Tuesday, September 30, 2008

MTV on Steampunk vs. The User's Guide

MTV News on Steampunk

In typical MTV fashion, this makes my teeth itch, but I suppose it's a decent 30,000 ft. view from a pop culture perspective.

For a deeper understanding, see The User's Guide to Steampunk by Bruce Sterling. A few key points below:

This dress-up costume play and these subcultural frolics will amuse and content 90 percent of the people involved in steampunk.

However, you may possibly be one of those troublesome 10 percent guys, not just in the scene but creating a scene. Frankly, the heaviest guys in the steampunk scene are not really all that into "steam." Instead, they are into punk. Specifically, punk's do-it-yourself aspects and its determination to take the means of production away from big, mind-deadening companies who want to package and sell shrink-wrapped cultural product...

Steampunk's key lessons are not about the past. They are about the instability and obsolescence of our own times...

We are a technological society. When we trifle, in our sly, Gothic, grave-robbing fashion, with archaic and eclipsed technologies, we are secretly preparing ourselves for the death of our own tech. Steampunk is popular now because people are unconsciously realizing that the way that we live has already died. We are sleepwalking. We are ruled by rapacious, dogmatic, heavily-armed fossil-moguls who rob us and force us to live like corpses. Steampunk is a pretty way of coping with this truth.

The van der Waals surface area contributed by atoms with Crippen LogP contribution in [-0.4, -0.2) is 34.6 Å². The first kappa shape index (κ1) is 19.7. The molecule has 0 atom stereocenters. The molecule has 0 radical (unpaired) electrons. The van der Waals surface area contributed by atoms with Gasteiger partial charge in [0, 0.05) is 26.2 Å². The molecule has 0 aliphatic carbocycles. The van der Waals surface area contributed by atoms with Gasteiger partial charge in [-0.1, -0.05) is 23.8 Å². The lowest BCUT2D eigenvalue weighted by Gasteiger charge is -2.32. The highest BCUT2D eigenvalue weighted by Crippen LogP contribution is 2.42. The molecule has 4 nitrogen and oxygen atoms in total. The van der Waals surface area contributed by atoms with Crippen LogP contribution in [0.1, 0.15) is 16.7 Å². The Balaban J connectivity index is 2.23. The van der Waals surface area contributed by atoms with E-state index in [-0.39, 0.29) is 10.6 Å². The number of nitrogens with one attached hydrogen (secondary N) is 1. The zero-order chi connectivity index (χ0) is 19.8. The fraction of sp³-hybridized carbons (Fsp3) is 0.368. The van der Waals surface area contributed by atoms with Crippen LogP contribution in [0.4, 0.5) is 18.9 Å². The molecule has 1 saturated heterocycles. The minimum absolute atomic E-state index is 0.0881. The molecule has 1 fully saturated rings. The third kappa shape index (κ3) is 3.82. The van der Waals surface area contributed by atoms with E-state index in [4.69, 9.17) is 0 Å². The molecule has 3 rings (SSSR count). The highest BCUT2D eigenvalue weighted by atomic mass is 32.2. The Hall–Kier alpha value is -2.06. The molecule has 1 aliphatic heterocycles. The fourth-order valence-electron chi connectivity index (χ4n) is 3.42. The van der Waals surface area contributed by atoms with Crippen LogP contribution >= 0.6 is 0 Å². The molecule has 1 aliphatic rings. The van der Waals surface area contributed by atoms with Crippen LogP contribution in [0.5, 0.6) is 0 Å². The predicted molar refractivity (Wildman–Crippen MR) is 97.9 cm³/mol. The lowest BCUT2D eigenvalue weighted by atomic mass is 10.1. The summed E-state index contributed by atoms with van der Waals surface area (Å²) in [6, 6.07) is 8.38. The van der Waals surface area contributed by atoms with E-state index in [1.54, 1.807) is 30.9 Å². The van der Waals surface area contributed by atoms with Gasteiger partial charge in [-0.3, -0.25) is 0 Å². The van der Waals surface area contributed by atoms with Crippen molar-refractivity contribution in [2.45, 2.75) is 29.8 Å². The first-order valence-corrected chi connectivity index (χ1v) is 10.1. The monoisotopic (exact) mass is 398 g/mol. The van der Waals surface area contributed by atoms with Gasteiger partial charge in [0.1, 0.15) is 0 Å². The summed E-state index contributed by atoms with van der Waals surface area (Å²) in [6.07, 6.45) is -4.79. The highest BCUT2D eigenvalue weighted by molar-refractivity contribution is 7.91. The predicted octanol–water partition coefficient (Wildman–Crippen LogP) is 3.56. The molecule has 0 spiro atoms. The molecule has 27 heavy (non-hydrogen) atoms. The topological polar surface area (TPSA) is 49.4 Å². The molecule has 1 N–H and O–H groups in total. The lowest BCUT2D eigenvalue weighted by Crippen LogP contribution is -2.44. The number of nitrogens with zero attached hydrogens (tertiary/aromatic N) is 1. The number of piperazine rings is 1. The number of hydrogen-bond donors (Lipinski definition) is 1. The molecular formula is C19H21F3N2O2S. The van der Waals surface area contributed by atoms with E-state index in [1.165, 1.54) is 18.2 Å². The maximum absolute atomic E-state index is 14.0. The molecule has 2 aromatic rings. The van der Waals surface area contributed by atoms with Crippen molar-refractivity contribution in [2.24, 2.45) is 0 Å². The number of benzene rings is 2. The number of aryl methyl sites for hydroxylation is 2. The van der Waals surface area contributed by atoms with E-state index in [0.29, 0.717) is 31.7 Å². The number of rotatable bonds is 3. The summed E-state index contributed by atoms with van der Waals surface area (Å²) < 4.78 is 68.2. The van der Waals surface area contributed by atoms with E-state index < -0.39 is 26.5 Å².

The hero of the funeral is already dead. He has no idea what is happening. A funeral is theater for the living.

Steampunk is funereal theater. It's a pageant. A pageant selectively pumps some life into the parts of the past that can excite us, such as the dandified gear of aristocrats, peculiar brass gadgets, rather stilted personal relationships and elaborate and slightly kinky underwear. Pageants repress the aspects of the past that are dark, gloomy, ugly, foul, shameful and catastrophic. But when you raise the dead, they bring their baggage.

There's not a lot we can do about the past; but we should never despair of it, because, as Czeslaw Milosz wisely said, the past takes its meaning from whatever we do right now...

The past is a kind of future that has already happened.

[Thanks Toybreaker!]

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